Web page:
And Other Recent Work
by Kevin Jerome Everson
RUN OF LIFE Experimental
Monday, July 20, 7 pm, $10
Constellation, 3111 N Western Ave, Chicago, IL
Purchase tickets here.
Screening accompanied by a printing of A GIRL’S YOUNGTOWN by Jacqueline Marino from Belt Magazine
Moderated by Belt Magazine Editor, Martha Bayne.
Fe26 (7 min, 2014)
Fe 26 is a 16mm short film by Kevin Jerome Everson that follows two gentlemen around the East Side of Cleveland, Ohio and examines the tensions between illegal work –in this case, the stealing of manhole covers and copper piping–and the basic survival tactics that exist in areas of high unemployment.
The Island of St. Matthews (64 min, 2013)
The Island of Saint Matthews is a 16mm feature film about the loss of family history in the form of heirlooms and photographs. Years ago filmmaker Kevin Jerome Everson asked his aunt about old family photographs. Her reply—that “we lost them in the flood” was the catalyst for this film, a poem and paean to the citizens of Westport, a community just west of Columbus, Mississippi, the hometown of the filmmaker’s parents. Residents, young and old, are here seen and heard reminiscing about the 1973 flood of the Tombigbee River. The film combines these interviews and conversations, filmed in front of a church, at a beauty school, on porches and backyards, with sequences of a waterskier on the Tombigbee River; a worker at the lock and dam; a young couple meeting with an insurance agent about flood insurance. The sound of a church bell—an original bronze sculpture made by the filmmaker and similar to the bell used to warn residents of an impending natural disaster—intones throughout, interspersed with a spare, elegiac score.
“With a sense of place and historical research, my films combine scripted and documentary elements with rich elements of formalism. The subject matter is the gestures or tasks caused by certain conditions in the lives of working class African Americans and other people of African descent. The conditions are usually physical, social-economic circumstances or weather. Instead of standard realism I favor a strategy that abstracts everyday actions and statements into theatrical gestures, in which archival footage is reedited or re-staged, real people perform fictional scenarios based on their own lives and historical observations intermesh with contemporary narratives. The films suggest the relentlessness of everyday life—along with its beauty—but also present oblique metaphors for art-making.” -Kevin Jerome Everson
Kevin Jerome Everson was born and raised in Mansfield, Ohio. He has a MFA from Ohio University and a BFA from the University of Akron. He is currently a Professor of Art at the University of Virginia, Charlottesville. Everson was awarded the prestigious 2012 Alpert Award for Film/Video and was the subject in spring 2012 of a mid-career retrospective at Visions du Reel, Nyon Switzerland, a solo exhibition at the Whitney Museum of American Art in 2011 and a retrospective at Centre Pompidou in 2009. 2014 Solo Museum exhibitions included the Taubman Museum of Art, Roanoke, VA; Contemporary Art Museum, St. Louis and SECCA, Winston-Salem, NC. 2015. His films will be featured in the How to Remain Human exhibition at MOCA Cleveland May-Sept. 2015.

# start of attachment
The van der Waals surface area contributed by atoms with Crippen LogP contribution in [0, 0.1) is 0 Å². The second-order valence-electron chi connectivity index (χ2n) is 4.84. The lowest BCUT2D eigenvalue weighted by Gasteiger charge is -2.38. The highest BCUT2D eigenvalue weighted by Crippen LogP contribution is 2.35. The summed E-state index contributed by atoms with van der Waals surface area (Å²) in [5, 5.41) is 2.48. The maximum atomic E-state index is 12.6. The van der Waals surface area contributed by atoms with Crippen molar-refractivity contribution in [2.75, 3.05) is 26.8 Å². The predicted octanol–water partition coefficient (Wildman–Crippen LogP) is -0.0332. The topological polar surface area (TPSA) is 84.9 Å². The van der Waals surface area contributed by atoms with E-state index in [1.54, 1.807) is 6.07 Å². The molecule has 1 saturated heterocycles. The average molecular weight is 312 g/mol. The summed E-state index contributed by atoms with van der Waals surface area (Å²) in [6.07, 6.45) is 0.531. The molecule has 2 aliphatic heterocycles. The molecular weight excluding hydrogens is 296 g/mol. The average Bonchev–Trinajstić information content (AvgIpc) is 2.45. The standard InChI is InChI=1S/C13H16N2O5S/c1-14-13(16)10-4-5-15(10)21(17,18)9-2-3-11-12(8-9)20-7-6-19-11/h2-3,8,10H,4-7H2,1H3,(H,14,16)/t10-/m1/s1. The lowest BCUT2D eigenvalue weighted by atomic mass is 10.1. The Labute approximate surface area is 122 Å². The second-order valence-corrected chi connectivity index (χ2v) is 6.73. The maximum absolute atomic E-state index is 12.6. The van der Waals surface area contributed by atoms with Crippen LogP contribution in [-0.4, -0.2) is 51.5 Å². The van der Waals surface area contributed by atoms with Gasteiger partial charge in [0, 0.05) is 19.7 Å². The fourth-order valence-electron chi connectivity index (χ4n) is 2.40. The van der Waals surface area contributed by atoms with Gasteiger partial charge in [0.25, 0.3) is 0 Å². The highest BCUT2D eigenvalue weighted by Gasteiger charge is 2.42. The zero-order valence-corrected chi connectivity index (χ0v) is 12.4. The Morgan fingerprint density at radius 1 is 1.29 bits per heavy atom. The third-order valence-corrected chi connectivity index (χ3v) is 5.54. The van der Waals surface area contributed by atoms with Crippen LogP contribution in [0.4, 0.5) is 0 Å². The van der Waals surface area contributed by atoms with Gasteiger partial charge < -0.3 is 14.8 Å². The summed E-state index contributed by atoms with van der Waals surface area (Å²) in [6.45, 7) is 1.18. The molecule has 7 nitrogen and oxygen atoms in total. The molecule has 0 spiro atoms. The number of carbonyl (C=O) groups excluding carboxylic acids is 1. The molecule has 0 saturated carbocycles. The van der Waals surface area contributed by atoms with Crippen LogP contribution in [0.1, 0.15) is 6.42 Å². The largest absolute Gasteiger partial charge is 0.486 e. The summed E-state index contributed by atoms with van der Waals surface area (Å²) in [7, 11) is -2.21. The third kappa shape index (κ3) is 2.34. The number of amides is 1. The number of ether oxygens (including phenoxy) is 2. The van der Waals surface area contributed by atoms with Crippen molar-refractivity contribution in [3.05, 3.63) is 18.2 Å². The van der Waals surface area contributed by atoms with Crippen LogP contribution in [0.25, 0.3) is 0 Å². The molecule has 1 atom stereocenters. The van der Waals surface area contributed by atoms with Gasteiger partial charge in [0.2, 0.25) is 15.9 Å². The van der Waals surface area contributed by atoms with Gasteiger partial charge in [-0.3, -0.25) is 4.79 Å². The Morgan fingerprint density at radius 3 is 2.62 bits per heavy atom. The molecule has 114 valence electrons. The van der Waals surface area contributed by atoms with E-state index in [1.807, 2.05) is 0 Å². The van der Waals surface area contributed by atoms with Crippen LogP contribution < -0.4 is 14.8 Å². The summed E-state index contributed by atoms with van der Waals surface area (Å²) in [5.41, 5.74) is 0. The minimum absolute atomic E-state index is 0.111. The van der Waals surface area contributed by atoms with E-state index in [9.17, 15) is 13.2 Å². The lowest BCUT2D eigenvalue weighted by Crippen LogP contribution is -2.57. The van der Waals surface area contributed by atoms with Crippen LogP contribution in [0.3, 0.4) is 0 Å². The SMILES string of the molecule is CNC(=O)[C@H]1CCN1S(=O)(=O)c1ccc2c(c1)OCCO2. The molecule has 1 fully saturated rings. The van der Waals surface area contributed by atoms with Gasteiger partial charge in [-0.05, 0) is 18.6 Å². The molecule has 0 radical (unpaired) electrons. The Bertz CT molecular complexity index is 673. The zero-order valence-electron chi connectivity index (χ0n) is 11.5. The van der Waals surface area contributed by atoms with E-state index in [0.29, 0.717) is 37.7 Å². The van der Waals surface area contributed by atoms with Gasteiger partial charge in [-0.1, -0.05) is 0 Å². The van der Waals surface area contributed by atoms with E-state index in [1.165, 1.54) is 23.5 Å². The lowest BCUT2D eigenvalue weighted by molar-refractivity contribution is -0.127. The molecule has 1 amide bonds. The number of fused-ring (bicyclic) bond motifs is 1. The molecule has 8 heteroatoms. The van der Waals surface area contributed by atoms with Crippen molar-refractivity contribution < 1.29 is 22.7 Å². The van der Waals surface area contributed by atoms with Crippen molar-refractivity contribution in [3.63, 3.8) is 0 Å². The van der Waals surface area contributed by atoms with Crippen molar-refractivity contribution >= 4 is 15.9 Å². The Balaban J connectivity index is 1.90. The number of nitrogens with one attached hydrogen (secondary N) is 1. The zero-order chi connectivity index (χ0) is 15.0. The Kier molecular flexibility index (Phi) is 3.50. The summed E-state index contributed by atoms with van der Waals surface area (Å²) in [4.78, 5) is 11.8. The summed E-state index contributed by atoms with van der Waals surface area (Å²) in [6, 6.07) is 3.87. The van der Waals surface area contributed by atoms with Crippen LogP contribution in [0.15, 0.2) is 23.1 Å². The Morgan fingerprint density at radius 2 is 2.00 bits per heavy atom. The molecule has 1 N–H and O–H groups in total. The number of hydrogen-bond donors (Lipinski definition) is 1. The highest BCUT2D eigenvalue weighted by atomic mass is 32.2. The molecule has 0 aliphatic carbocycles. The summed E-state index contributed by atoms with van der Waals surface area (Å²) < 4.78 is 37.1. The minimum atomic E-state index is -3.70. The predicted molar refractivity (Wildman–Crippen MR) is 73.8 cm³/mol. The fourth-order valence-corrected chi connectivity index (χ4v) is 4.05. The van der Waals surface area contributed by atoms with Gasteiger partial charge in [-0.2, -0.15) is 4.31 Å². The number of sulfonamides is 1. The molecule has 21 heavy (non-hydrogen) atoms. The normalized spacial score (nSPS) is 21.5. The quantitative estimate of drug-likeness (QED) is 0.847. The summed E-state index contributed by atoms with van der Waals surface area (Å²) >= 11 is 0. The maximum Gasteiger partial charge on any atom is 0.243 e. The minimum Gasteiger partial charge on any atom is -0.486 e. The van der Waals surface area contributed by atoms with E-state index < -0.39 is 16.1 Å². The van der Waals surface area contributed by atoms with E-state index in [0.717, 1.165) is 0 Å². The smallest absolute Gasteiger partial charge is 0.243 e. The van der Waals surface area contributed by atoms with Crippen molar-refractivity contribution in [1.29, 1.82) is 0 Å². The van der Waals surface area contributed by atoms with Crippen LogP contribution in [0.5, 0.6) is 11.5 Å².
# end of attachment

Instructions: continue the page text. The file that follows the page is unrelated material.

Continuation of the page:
Programmed by Sally Lawton
RUN OF LIFE is a co-curated experimental documentary and expanded media series held at Constellation every third Monday of the month. The series pairs a recent feature experimental documentary with a short nonfiction work in any number of mediums – performance, video short, interactive presentation, audio doc, etc. At each event, a post screening Q&A will be moderated by either a local expert engaged in the movie’s subject matter or an artist involved in the making of the work. RUN OF LIFE seeks to join experimental and documentary media audiences while exploring experimental tactics within representations of reality; the empathetic connection that is built through sensory experience rather than factual arguments; and aesthetic shifts in documentary that come with the breakdown of the fourth wall. RUN OF LIFE is co-curated by Christy LeMaster, Beckie Stochetti, Robin Amer, Jillian Hansen-Lewis, Sally Lawton & Jenny Miller
Belt Magazine publishes independent journalism about the Rust Belt. Online only, it launched in September 2013, and focuses on longform journalism, op-eds and first person essays of interest to the Rust Belt and beyond. Belt Publishing, founded in 2012, publishes anthologies by and for residents of often misrepresented cities. Both the digital and book publishing arms of Belt are committed to carefully edited, complex writing. We believe in quality over quantity, community over analytics, and the importance of the Rust Belt. We rely on individual members to sustain us.
Martha Bayne is a writer and editor based in Chicago, and the editor-in-chief of Belt Magazine. She also edits, with Zoe Zolbrod, the Sunday page of the literary website The Rumpus and her features and essays have appeared in the Chicago Reader, Chicago Tribune, Chicago Sun-Times, the Rumpus, Bookworm, and the Baffler. She is a company member with Chicago’s Theater Oobleck and the founder of the long-running community meal project and hunger-relief fundraiser Soup & Bread, based at the Hideout bar and music venue. Her narrative cookbook, Soup & Bread Cookbook: Building Community One Pot at a Time was published in 2011 by Agate Publishing.
Filed under: 16mm, documentary, experimental, narrative, Uncategorized, video